"Dignified transfer." That's what the military calls the solemn process of returning fallen heroes to the family they loved and the country they served. If you have ever witnessed it, you're never quite the same after. August 13, 1998, was by far the most difficult day I had as a senior White House aide to President Clinton. Al Qaeda terrorists led by Osama bin Laden had bombed our embassies in Dar es Salaam, Tanzania, and Nairobi, Kenya, a week earlier. Twelve Americans were killed; some were State Department servants, others were Marines. All were heroes. [Source]
While President Donald Trump obsesses about his reelection hopes in his White House bubble, state and local leaders are frantically reversing state reopenings that he demanded, which turned America into the world's biggest coronavirus hotspot.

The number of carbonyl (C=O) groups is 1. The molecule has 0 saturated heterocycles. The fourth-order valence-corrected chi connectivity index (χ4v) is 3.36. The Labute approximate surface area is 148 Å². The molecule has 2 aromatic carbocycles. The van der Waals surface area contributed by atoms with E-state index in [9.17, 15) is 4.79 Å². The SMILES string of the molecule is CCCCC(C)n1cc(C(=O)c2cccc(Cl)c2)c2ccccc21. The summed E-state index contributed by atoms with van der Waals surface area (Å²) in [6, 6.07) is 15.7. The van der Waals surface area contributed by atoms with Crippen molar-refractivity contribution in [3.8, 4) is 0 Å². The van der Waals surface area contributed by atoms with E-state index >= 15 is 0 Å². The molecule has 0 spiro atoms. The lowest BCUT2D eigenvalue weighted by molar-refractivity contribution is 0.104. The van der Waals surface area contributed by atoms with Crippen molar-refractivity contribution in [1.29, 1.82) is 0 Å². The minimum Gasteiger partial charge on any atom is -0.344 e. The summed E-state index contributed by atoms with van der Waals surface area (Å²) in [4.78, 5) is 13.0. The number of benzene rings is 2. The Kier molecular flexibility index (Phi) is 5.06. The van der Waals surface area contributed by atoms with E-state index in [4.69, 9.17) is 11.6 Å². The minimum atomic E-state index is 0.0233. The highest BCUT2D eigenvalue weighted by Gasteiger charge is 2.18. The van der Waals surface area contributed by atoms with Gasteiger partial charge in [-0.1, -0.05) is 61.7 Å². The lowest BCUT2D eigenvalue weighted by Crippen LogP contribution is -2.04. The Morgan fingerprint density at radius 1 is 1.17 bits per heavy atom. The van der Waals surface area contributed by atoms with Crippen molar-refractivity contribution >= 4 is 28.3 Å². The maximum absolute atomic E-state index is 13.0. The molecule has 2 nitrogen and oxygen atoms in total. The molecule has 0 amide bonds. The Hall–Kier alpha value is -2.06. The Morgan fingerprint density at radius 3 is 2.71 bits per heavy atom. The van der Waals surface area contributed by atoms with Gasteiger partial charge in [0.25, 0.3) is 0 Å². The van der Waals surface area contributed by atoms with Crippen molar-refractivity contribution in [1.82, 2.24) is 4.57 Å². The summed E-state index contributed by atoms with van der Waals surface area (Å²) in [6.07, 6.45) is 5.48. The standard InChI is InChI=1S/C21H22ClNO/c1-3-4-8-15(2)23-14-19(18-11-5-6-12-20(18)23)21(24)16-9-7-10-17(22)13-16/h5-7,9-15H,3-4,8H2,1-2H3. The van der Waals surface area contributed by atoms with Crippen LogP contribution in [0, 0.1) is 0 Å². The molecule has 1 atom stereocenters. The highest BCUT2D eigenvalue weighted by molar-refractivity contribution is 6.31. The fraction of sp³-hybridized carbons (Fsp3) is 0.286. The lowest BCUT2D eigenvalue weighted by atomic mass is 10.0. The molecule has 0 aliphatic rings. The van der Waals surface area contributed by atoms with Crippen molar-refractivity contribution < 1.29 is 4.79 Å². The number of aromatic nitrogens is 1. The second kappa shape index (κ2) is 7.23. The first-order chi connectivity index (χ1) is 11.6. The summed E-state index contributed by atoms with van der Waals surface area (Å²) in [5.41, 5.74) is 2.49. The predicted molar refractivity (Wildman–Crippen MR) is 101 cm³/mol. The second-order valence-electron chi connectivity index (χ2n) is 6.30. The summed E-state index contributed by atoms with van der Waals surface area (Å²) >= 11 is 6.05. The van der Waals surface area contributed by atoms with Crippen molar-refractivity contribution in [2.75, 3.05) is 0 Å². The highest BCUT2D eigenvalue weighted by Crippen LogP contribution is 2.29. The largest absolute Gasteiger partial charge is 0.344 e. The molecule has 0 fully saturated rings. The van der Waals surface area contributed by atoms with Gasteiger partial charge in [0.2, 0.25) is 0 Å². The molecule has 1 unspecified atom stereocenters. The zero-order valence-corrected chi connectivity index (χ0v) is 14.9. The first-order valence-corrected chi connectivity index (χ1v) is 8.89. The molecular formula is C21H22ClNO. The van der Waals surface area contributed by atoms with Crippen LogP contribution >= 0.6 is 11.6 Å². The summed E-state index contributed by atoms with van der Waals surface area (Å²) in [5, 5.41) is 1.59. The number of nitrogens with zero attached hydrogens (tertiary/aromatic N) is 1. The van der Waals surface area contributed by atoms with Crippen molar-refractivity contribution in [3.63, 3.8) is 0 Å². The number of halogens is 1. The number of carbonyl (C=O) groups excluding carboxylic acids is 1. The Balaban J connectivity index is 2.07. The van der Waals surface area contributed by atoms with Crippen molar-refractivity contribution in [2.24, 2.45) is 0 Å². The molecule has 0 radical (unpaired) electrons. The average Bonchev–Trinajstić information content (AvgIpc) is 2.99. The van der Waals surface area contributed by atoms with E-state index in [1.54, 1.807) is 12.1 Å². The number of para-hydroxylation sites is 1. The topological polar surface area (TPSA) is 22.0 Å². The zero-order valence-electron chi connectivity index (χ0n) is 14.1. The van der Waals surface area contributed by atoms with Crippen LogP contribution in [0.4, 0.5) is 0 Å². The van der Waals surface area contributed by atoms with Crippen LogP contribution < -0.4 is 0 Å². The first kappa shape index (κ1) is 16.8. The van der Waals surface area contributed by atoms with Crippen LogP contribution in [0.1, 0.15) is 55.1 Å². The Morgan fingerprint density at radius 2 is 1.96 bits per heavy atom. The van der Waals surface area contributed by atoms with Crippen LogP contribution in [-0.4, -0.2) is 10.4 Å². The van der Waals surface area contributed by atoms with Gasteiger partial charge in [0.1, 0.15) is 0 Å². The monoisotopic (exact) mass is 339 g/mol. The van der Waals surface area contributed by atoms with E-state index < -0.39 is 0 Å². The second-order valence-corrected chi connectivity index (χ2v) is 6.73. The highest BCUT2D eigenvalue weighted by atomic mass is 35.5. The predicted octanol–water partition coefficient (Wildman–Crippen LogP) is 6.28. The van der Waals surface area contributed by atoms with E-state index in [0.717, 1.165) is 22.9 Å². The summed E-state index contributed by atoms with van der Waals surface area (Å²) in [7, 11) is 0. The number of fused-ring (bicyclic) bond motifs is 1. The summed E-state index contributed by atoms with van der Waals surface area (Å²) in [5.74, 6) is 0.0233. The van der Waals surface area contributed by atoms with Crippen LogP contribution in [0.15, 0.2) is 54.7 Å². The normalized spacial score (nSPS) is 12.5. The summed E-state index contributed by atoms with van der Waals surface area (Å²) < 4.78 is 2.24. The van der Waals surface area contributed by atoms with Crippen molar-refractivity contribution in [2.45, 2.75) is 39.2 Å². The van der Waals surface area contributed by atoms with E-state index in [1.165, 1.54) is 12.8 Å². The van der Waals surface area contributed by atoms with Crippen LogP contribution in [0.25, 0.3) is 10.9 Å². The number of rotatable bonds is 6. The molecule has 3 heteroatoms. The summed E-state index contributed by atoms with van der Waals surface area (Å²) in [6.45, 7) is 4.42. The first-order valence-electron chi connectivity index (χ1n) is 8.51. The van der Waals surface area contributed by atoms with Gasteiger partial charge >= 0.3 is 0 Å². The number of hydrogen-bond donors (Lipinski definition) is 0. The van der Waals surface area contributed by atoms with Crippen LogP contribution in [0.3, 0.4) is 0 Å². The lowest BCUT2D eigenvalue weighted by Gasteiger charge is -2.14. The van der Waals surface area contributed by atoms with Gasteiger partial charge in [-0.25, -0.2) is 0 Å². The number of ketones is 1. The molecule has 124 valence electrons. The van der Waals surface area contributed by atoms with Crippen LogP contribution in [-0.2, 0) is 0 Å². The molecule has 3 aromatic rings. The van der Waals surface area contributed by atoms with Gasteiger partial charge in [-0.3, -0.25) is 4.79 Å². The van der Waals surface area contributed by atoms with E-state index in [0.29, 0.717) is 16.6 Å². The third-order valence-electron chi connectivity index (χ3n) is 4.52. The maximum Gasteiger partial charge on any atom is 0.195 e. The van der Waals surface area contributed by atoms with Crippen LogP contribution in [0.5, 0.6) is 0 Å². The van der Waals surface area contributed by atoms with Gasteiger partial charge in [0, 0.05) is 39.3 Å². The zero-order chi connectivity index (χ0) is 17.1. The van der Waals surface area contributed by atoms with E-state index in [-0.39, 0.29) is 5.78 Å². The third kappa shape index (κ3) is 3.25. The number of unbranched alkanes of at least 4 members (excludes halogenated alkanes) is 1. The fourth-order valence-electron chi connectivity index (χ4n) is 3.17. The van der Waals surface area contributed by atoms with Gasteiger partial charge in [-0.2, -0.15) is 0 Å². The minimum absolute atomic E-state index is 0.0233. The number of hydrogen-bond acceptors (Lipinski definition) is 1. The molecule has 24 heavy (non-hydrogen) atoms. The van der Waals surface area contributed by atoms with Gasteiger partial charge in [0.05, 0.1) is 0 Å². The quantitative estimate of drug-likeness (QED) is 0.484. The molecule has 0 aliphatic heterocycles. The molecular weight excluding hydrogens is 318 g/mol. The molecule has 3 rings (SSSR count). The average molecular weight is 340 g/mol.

By ruling on Thursday against President Donald Trump's effort to prevent a New York grand jury from getting its hands on his financial documents, the Supreme Court emphatically told Trump that no one -- not even the President of the United States -- is above the law. All nine justices agreed with one aspect of the ruling, that a president does not enjoy absolute immunity from state criminal process. A 7-to-2 majority also ruled that a state grand jury does not need to show a "heightened need" before serving a subpoena on a president. And, when it comes to congressional subpoenas, that solid majority rejected Trump's insistence that the House of Representatives must demonstrate "specific need" before obtaining his financial and banking records.